Spencer Museum of Art The University of Kansas

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ngunja (carved chair)
  • unknown Chokwe maker
  • ngunja (carved chair), late 1800s–1908
  • Where object was made: Angola
  • wood, goat skin?, brass, carving
  • Object Height/Width/Depth: 63 x 35.5 x 42 cm
    Object Height/Width/Depth: 24 3/4 x 14 x 16 1/2 in
  • Gift of Claude D. Brown
  • Not on display
  • 2007.2542
Label Text

The four legged chair has a seat of stretched goat skin and a carved back embellished with brass tacks. Each chair rung is also carved, depicting a scene.

The back depicts the origin myth of the Chokwe. A woman, identified as Lweji, with legs spread wide and arms spread wide, is grabbing the men on either side of her by the throat. The men, with prominent penises, face the center woman, and each are grabbing a breast and shoulder. The vertical element of the chair back is covered with brass tacks, and there is a zigzag of brass tacks under the carved element.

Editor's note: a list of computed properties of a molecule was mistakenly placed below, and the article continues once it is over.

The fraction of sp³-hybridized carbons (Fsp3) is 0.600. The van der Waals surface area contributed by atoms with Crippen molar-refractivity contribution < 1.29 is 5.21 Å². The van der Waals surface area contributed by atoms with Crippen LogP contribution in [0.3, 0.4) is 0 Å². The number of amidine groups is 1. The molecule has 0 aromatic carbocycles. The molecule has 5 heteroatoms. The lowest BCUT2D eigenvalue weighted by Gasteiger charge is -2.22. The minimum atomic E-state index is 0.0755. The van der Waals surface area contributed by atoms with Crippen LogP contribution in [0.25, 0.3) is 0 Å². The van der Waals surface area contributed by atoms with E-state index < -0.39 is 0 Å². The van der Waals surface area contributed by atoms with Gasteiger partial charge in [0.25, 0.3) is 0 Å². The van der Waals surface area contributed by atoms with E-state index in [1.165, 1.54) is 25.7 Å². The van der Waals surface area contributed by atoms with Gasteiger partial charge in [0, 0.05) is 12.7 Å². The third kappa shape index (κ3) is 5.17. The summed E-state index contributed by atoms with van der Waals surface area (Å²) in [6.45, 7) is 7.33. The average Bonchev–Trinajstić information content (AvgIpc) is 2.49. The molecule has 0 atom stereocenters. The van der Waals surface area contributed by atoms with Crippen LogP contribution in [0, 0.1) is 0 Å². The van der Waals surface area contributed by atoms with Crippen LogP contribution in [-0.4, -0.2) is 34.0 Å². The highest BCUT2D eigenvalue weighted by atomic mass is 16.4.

The front chair rung depicts a sitting man with a beard holding a bowl who is facing a sitting man with a vertical element, possibly a lupembe (gong,) and a mallet.

The facing right chair rung depicts the same scene as that on the front, though the figure's hairstyles are different.

The facing left rung depicts three figures. One figure holds the center figure prone, his head under the first figure's left arm, and there is a third figure.

The back rung depicts a couple engaged in intercourse. There is a woman on either end of the couple. The woman by their heads is seated, holding the right wrist of the center man. The woman at the couple's feet is seated, with a basket on her head, and and her right hand to her mouth.